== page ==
On Giving Tuesday, for instance, Pledge 1% launched the #Pledge1Gives GivingTuesday campaign, which celebrated the many ways their member companies are having an impact around the world. The Pledge 1% blog contains inspiring case studies of companies that are doing incredible good.
One such company is MediaMath, the leading independent advertising technology company for brands and agencies. MediaMath focuses its pledge on supporting charities that demonstrate proven effectiveness. Three of the charities it supports are recommended by The Life You Can Save: Seva, Living Goods and Project Healthy Children. Michael Quinn, director of MediaMath.org shares his reasons for giving more and giving effectively in blog posts that are open to the public and available for all other Pledge 1% community members to read. Pledge 1% creates a platform that enables philanthropically minded companies to share such knowledge, experience and best practices, such as the perspective shared by Michael Quinn.
When MediaMath announced its decision to allocate 1% of equity to social good in 2017– in addition to its prior commitment to dedicate 1% of time and technology– it was joining a network of more than 2,700 companies in 60 countries that had committed to philanthropic efforts through Pledge 1%. Today, Pledge 1% has been taken up by 8,500 companies in 100 countries.
The takeaway: When you make a pledge, you join a community that enables and empowers you to stick to your commitment, learn from peers and do more good.
Culture: Make Giving The Norm
It might seem counterintuitive to talk about your company’s philanthropy: boastful, awkward and uncomfortable. When companies talk about their philanthropic efforts publicly, we often suspect that their ulterior motive is to gain more consumers, get good press and of course, boost profit margins. After all, shouldn’t we be private and discreet about our charity? Yet, initiatives such as Pledge 1% ask you to do precisely the opposite: they ask you to make your pledge public. And that is intentional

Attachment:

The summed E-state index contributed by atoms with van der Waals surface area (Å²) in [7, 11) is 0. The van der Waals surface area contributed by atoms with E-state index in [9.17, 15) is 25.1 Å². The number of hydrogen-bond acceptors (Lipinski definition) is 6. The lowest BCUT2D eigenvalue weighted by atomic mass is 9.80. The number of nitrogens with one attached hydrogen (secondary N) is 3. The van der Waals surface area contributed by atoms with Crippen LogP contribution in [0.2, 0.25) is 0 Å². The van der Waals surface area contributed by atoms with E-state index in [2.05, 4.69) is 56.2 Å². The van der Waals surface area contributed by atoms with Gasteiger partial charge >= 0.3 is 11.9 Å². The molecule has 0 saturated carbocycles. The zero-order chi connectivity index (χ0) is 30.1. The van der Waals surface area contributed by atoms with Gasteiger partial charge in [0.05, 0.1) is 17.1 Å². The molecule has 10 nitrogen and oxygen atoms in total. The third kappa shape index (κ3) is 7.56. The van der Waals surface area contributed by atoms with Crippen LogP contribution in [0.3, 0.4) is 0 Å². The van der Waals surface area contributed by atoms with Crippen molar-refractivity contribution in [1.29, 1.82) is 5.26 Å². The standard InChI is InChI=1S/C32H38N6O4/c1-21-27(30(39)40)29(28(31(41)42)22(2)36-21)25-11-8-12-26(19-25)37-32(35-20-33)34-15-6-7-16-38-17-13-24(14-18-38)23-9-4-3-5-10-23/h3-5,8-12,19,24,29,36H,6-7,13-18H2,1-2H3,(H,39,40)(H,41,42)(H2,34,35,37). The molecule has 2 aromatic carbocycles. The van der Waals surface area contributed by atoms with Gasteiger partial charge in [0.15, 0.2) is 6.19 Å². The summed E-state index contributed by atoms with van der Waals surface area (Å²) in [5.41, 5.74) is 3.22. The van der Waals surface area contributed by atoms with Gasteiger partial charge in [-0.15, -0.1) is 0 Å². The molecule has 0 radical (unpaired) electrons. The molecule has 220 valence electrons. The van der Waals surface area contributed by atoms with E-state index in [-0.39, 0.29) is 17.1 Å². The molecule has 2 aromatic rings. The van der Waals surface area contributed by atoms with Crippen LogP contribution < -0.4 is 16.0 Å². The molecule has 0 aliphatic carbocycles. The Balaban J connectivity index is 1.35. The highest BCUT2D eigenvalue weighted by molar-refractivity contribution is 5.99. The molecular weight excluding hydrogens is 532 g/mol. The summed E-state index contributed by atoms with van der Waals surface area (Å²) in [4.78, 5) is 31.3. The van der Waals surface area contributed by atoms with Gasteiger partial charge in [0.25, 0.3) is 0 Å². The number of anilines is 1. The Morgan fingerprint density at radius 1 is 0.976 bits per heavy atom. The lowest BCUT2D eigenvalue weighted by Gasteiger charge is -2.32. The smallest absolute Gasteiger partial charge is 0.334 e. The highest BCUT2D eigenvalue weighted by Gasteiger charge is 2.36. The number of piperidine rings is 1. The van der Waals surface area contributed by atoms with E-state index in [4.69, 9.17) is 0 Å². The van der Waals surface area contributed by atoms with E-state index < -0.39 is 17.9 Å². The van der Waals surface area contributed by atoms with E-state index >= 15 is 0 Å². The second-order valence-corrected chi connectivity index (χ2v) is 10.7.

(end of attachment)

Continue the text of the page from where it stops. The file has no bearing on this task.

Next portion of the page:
Studies have shown that we are more likely to give if we believe others are giving; in fact, the amount we give is related to the amount we believe others are giving. Similarly, companies are more likely to engage in philanthropy if they believe other companies are doing the same. The implication: by being vocal about your company’s pledge, you could encourage other companies to give back too, thereby doubling your impact. You’d in fact be playing an important part in shifting cultural norms of philanthropy toward giving more and giving sooner.
Cultural norms shift in favour of a particular action when enough people are seen taking that action, signaling to the world around them that we have collectively decided that this action is normal and expected. As more companies make public their pledge to give, they could inspire others to re–consider their own levels of giving, and increase the likelihood that others will give more. And if these other companies also talk about it, the long term effect would be amplified. It would increase the total amount donated. And it would normalize the idea of philanthropy as being a natural part of setting up a company. You’d essentially be helping create a culture of giving.
To sum it up: Your voice is powerful! By making your pledge public, you can inspire others and change the “normal” around giving.
Contentment: A Happier Company
Your company’s philanthropy will make you (and your employees!) happier.
Research provides compelling insight to the secret of happiness: giving more. According to Harvard Business School professor Michael Norton and two colleagues from the University of British Columbia, Elizabeth Dunn and Lara Aknin, money does lead to happiness– if it is spent on others. So although people believe that having money results in happiness, their research suggests that this is only the case if at least some of that money is given to others.
In other words: You’d feel happier if your company were giving more!
And as a bonus, your employees would be happier too. Over 60% of millennials claim that a “sense of purpose” was a key reason they worked for their current employers, companies with giving programs have a 2.3 times employee retention rate and companies with engaged employees see a 26% higher revenue per employee and 13% higher total returns to stakeholders.
Create a happier company by pledging your 1%.
Pledging is a wonderful way to begin your philanthropic journey. And we urge you to read the recently updated 10th Anniversary Edition of The Life You Can Save (available for free on our website) to learn more about how your company– irrespective of size or stage– can indeed make a difference!
We hope you start pledging!
Hoorah! We congratulate you on taking this important step towards making a real difference in the world. And we urge you to continue thinking about how you could use your pledge as effectively as possible. The resources on our website– such as our guide to smart giving and our recommended list of best charities – are designed to help you think more deeply about how you could do more good with every dollar you donate. We hope that you take advantage of these resources as you continue on your philanthropic journey.
What are your views on pledging, early–stage corporate philanthropy, and the role of companies in creating a better world? We’d love to hear from you at email@example.com.